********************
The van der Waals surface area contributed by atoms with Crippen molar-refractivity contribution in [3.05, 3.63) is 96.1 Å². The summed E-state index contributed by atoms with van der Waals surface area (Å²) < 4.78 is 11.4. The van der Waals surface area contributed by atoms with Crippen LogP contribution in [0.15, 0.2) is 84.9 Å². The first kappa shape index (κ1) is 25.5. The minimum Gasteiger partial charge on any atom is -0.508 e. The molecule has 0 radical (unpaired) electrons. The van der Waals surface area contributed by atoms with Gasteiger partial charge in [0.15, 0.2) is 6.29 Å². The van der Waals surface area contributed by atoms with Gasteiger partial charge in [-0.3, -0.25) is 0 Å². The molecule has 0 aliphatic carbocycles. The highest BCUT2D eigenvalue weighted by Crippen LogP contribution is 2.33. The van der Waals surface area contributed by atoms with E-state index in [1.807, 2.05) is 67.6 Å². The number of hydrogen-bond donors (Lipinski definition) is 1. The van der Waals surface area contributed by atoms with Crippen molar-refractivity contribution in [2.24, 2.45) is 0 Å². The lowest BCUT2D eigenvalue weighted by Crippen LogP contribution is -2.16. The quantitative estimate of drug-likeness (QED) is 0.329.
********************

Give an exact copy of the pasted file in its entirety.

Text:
The van der Waals surface area contributed by atoms with Crippen molar-refractivity contribution in [3.05, 3.63) is 96.1 Å². The summed E-state index contributed by atoms with van der Waals surface area (Å²) < 4.78 is 11.4. The van der Waals surface area contributed by atoms with Crippen LogP contribution in [0.15, 0.2) is 84.9 Å². The first kappa shape index (κ1) is 25.5. The minimum Gasteiger partial charge on any atom is -0.508 e. The molecule has 0 radical (unpaired) electrons. The van der Waals surface area contributed by atoms with Gasteiger partial charge in [0.15, 0.2) is 6.29 Å². The van der Waals surface area contributed by atoms with Gasteiger partial charge in [-0.3, -0.25) is 0 Å². The molecule has 0 aliphatic carbocycles. The highest BCUT2D eigenvalue weighted by Crippen LogP contribution is 2.33. The van der Waals surface area contributed by atoms with E-state index in [1.807, 2.05) is 67.6 Å². The number of hydrogen-bond donors (Lipinski definition) is 1. The van der Waals surface area contributed by atoms with Crippen molar-refractivity contribution in [2.24, 2.45) is 0 Å². The lowest BCUT2D eigenvalue weighted by Crippen LogP contribution is -2.16. The quantitative estimate of drug-likeness (QED) is 0.329.